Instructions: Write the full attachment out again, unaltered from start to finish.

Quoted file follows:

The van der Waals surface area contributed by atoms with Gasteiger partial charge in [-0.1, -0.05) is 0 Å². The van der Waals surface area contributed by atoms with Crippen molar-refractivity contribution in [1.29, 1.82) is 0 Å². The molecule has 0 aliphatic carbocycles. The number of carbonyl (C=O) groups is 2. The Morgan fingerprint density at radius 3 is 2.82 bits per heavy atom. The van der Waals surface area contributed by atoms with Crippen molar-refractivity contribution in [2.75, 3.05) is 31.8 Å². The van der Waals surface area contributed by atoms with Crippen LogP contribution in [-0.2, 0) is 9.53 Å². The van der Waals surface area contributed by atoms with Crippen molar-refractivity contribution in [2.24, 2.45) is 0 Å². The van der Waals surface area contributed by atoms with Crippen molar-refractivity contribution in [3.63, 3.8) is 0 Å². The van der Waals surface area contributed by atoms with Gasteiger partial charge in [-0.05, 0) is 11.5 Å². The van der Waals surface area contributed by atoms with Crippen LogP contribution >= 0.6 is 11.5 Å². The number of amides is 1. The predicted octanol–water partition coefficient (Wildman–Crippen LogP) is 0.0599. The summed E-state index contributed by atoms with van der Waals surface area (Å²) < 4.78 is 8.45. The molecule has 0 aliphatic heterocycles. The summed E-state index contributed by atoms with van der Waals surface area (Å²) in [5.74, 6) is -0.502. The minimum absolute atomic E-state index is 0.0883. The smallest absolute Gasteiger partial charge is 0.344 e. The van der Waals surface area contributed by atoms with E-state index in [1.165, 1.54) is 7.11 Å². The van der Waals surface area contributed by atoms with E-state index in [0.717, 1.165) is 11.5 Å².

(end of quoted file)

The van der Waals surface area contributed by atoms with Gasteiger partial charge in [-0.1, -0.05) is 0 Å². The van der Waals surface area contributed by atoms with Crippen molar-refractivity contribution in [1.29, 1.82) is 0 Å². The molecule has 0 aliphatic carbocycles. The number of carbonyl (C=O) groups is 2. The Morgan fingerprint density at radius 3 is 2.82 bits per heavy atom. The van der Waals surface area contributed by atoms with Crippen molar-refractivity contribution in [2.75, 3.05) is 31.8 Å². The van der Waals surface area contributed by atoms with Crippen LogP contribution in [-0.2, 0) is 9.53 Å². The van der Waals surface area contributed by atoms with Crippen molar-refractivity contribution in [2.24, 2.45) is 0 Å². The van der Waals surface area contributed by atoms with Crippen molar-refractivity contribution in [3.63, 3.8) is 0 Å². The van der Waals surface area contributed by atoms with Gasteiger partial charge in [-0.05, 0) is 11.5 Å². The van der Waals surface area contributed by atoms with Crippen LogP contribution >= 0.6 is 11.5 Å². The number of amides is 1. The predicted octanol–water partition coefficient (Wildman–Crippen LogP) is 0.0599. The summed E-state index contributed by atoms with van der Waals surface area (Å²) < 4.78 is 8.45. The molecule has 0 aliphatic heterocycles. The summed E-state index contributed by atoms with van der Waals surface area (Å²) in [5.74, 6) is -0.502. The minimum absolute atomic E-state index is 0.0883. The smallest absolute Gasteiger partial charge is 0.344 e. The van der Waals surface area contributed by atoms with E-state index in [1.165, 1.54) is 7.11 Å². The van der Waals surface area contributed by atoms with E-state index in [0.717, 1.165) is 11.5 Å².